For hundreds of years New Englanders have looked to the ocean to make their fortune. Gloucester is America’s Oldest Fishing Port, its fleet famous for feeding a nation. Salem was long the center of the spice trade in North America and one of the busiest ports in the world.
Yet the notion of making a living on the water has taken a hit in recent decades. There are fewer fish to catch and fewer Gloucestermen chasing them. The world’s spice trade runs through the internet, you can no longer pay your taxes with pepper, and Salem is better known as a tourist town.
But two projects — one proposed, and one established and poised to expand — highlight the promise of the so-called Blue Economy as an engine for growth on the North Shore and in the Merrimack Valley.
First, there’s the Gloucester Marine Genomics Institute, hard on the harbor across Main Street from Gorton’s and surrounded by fishing boats. Launched in 2013, the institute is the first in the world dedicated to the study of marine genomics. Equally impressive is its biotechnology academy, which provides students with hands-on training and the ability to earn certification, opening the door to good-paying jobs in a field hungry for skilled workers.
Last month, Gov. Charlie Baker visited the city to announce the expansion of the academy program at the Gloucester site. The state has invested serious money in the institute as part of a private-public partnership. The investment continues to pay off with the recent news that biotech firms in Boston are looking for GMGI to establish a separate training academy in that city’s Marine Industrial Park.
“There is quite a bit of potential,” GMGI Executive Director Chris Bolzan told reporter Taylor Ann Bradford. “These interested businesses have identified that this is a fantastic opportunity to train people quickly in an industry that has strong long-term prospects. There will be thousands of jobs that, with the right training, will not require a bachelor’s degree.”
The institute’s success is an indication Gloucester is seen as a viable alternative to biotech hotspots such as Cambridge’s Kendall Square and Boston’s Seaport District. And that reputation is emerging as the statewide industry continues to grow in places like Andover and North Andover.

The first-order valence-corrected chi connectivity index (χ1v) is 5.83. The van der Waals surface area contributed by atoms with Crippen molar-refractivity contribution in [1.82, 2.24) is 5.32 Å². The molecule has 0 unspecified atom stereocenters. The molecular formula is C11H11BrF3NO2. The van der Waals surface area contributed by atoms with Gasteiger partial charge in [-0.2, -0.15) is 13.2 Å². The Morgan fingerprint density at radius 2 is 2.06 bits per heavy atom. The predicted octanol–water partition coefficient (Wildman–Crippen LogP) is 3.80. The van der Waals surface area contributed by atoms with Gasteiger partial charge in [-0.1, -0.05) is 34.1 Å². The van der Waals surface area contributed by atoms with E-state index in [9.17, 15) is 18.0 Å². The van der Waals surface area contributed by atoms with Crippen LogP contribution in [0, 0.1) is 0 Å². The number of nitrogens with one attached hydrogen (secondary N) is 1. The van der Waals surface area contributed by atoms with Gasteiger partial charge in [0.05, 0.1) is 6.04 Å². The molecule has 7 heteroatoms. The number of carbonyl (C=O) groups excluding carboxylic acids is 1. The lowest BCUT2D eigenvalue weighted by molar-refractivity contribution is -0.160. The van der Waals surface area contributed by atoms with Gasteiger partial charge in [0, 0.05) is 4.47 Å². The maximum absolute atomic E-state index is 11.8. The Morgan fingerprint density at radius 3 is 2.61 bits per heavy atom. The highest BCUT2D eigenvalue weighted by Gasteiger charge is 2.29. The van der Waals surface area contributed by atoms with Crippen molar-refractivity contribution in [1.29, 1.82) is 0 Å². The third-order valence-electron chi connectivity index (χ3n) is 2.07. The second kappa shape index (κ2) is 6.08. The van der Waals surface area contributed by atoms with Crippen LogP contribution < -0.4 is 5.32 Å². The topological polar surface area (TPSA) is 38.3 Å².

In Salem, a partnership between the city and energy industry leaders called CommonwAealth Wind would transform 42 acres of undeveloped land on the waterfront into an offshore wind facility.
The city and its partner, Crowley Wind Services, see the area around Footprint Power as an ideal location for a “marshalling yard” and land base of operations for the offshore wind industry.
“If you look at the golden maps, this is one of the prime places to do offshore wind,” said Lars Pederson, CEO of Vineyard Wind, which hopes to build a facility off the coast of Massachusetts.
The partnership — which is still in the proposal stages — would create an estimated 400 full-time jobs and hundreds of part-time jobs over the first five years of construction.
“Rather than condominiums occupying the waterfront, we’re back in the seaport business,” said Bob Blair of Essex Point Pilots, which helps guide vessels in and out of Salem Harbor. “We have a real mission that’s going to run for decades regarding offshore wind.”
The leap into alternative energy would be a stunning turnaround for the site, which only seven years ago was home to a coal-burning power plant, one of the state’s top-polluting “Filthy Five.”
The projects prove emphatically that the region’s historic seafaring communities — Gloucester and Salem will turn 400 in the next few years — can continue to grow and evolve in ways that provide an example for the entire region.